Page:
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01-04-2011 | Uitgave 3/2011

Journal of Abnormal Child Psychology 3/2011

The Role of Maternal and Child ADHD Symptoms in Shaping Interpersonal Relationships

Tijdschrift:
Journal of Abnormal Child Psychology > Uitgave 3/2011
Auteurs:
Marissa Swaim Griggs, Amori Yee Mikami
Belangrijke opmerkingen
This research was supported by NIMH grant 1R03MH079019 to Amori Mikami. We would like to thank the children, parents, and teachers who participated in our study, and the schools and doctors who provided referrals for this study. We also are grateful to our undergraduate research staff who assisted in data collection, data entry, and videotape coding. We also thank Robert Emery for his helpful comments on this manuscript, and Alison McGrath for her contributions to the study design.

Abstract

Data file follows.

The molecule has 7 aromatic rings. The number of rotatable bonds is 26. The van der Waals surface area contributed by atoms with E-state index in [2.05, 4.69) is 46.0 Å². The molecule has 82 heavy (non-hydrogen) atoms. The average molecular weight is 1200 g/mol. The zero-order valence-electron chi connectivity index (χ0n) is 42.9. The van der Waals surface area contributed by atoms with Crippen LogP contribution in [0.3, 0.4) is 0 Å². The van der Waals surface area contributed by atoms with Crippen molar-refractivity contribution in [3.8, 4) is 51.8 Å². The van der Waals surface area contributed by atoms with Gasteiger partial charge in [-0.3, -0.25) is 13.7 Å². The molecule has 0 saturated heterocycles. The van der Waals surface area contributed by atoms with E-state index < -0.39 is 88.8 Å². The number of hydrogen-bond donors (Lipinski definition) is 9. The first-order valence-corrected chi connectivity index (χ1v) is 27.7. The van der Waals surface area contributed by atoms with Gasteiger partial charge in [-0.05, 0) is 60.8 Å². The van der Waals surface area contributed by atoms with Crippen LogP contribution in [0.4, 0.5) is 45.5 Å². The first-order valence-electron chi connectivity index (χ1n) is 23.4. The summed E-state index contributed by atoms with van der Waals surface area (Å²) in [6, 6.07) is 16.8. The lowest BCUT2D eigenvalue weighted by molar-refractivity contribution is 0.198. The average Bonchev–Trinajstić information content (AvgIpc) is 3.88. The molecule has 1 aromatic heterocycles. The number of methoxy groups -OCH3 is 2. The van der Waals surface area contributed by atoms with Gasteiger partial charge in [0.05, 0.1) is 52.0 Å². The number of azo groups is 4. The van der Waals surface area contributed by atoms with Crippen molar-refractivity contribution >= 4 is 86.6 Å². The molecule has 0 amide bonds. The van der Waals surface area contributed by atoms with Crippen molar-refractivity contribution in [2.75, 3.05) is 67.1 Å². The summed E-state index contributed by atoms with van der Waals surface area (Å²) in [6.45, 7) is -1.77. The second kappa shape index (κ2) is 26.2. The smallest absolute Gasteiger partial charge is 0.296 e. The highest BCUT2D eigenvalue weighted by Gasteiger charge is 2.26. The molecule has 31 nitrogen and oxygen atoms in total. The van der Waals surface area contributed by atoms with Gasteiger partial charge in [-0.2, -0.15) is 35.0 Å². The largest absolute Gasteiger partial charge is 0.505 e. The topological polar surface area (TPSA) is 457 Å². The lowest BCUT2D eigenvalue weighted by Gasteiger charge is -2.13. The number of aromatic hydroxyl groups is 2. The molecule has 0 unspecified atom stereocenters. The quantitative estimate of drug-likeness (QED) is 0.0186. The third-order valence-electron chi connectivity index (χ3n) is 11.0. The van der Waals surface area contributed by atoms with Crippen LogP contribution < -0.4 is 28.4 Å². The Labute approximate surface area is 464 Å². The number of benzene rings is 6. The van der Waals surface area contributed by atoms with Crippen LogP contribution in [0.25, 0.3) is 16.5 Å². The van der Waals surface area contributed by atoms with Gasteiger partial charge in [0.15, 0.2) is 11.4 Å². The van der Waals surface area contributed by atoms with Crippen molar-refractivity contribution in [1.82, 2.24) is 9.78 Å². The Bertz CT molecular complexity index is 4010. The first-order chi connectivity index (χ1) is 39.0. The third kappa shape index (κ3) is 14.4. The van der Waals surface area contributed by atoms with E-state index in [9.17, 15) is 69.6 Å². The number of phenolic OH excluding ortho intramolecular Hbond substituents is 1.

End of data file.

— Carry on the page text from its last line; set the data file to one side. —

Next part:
The current study investigated the influence of maternal ADHD symptoms on: (a) mothers’ own social functioning; (b) their child’s social functioning; and (c) parent–child interactions following a lab-based playgroup involving children and their peers. Participants were 103 biological mothers of children ages 6–10. Approximately half of the children had ADHD, and the remainder were comparison youth. After statistical control of children’s ADHD diagnostic status and mothers’ educational attainment, mothers’ own inattentive ADHD symptoms predicted poorer self-reported social skills. Children with ADHD were reported to have more social problems by parents and teachers, as well as received fewer positive sociometric nominations from playgroup peers relative to children without ADHD. After control of child ADHD status, higher maternal inattention and hyperactivity/impulsivity each predicted children having more parent-reported social problems; maternal inattention predicted children receiving more negative sociometric nominations from playgroup peers. There were interactions between maternal ADHD symptoms and children’s ADHD diagnostic status in predicting some child behaviors and parent–child relationship measures. Specifically, maternal inattention was associated with decreased prosocial behavior for children without ADHD, but did not influence the prosocial behavior of children with ADHD. Maternal inattention was associated with mothers’ decreased corrective feedback and, at a trend level, decreased irritability toward their children with ADHD, but there was no relationship between maternal inattention and maternal behaviors for children without ADHD. A similar pattern was observed for maternal hyperactivity/impulsivity and mothers’ observed irritability towards their children. Treatment implications of findings are discussed.

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